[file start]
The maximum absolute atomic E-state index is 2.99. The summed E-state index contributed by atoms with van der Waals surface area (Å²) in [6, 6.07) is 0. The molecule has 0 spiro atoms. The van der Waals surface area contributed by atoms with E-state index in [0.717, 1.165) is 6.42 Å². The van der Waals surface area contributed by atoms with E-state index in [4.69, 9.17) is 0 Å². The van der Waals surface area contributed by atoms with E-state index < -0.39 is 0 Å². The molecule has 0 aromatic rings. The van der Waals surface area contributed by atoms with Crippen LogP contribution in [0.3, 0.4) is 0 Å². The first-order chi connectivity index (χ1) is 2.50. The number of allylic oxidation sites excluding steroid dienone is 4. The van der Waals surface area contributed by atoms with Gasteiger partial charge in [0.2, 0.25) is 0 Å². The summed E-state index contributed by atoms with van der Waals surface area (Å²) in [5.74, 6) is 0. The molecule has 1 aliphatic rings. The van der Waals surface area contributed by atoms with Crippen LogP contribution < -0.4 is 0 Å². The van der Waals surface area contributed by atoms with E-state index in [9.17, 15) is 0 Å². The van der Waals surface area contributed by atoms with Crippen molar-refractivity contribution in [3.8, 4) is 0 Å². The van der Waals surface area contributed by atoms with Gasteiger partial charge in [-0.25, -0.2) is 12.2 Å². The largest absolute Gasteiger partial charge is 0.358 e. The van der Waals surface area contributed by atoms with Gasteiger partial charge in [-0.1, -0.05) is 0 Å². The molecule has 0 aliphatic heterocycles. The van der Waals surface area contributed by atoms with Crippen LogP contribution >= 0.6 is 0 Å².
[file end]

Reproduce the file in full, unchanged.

The maximum absolute atomic E-state index is 2.99. The summed E-state index contributed by atoms with van der Waals surface area (Å²) in [6, 6.07) is 0. The molecule has 0 spiro atoms. The van der Waals surface area contributed by atoms with E-state index in [0.717, 1.165) is 6.42 Å². The van der Waals surface area contributed by atoms with E-state index in [4.69, 9.17) is 0 Å². The van der Waals surface area contributed by atoms with E-state index < -0.39 is 0 Å². The molecule has 0 aromatic rings. The van der Waals surface area contributed by atoms with Crippen LogP contribution in [0.3, 0.4) is 0 Å². The first-order chi connectivity index (χ1) is 2.50. The number of allylic oxidation sites excluding steroid dienone is 4. The van der Waals surface area contributed by atoms with Gasteiger partial charge in [0.2, 0.25) is 0 Å². The summed E-state index contributed by atoms with van der Waals surface area (Å²) in [5.74, 6) is 0. The molecule has 1 aliphatic rings. The van der Waals surface area contributed by atoms with Crippen LogP contribution < -0.4 is 0 Å². The van der Waals surface area contributed by atoms with E-state index in [9.17, 15) is 0 Å². The van der Waals surface area contributed by atoms with Crippen molar-refractivity contribution in [3.8, 4) is 0 Å². The van der Waals surface area contributed by atoms with Gasteiger partial charge in [-0.25, -0.2) is 12.2 Å². The largest absolute Gasteiger partial charge is 0.358 e. The van der Waals surface area contributed by atoms with Gasteiger partial charge in [-0.1, -0.05) is 0 Å². The molecule has 0 aliphatic heterocycles. The van der Waals surface area contributed by atoms with Crippen LogP contribution >= 0.6 is 0 Å².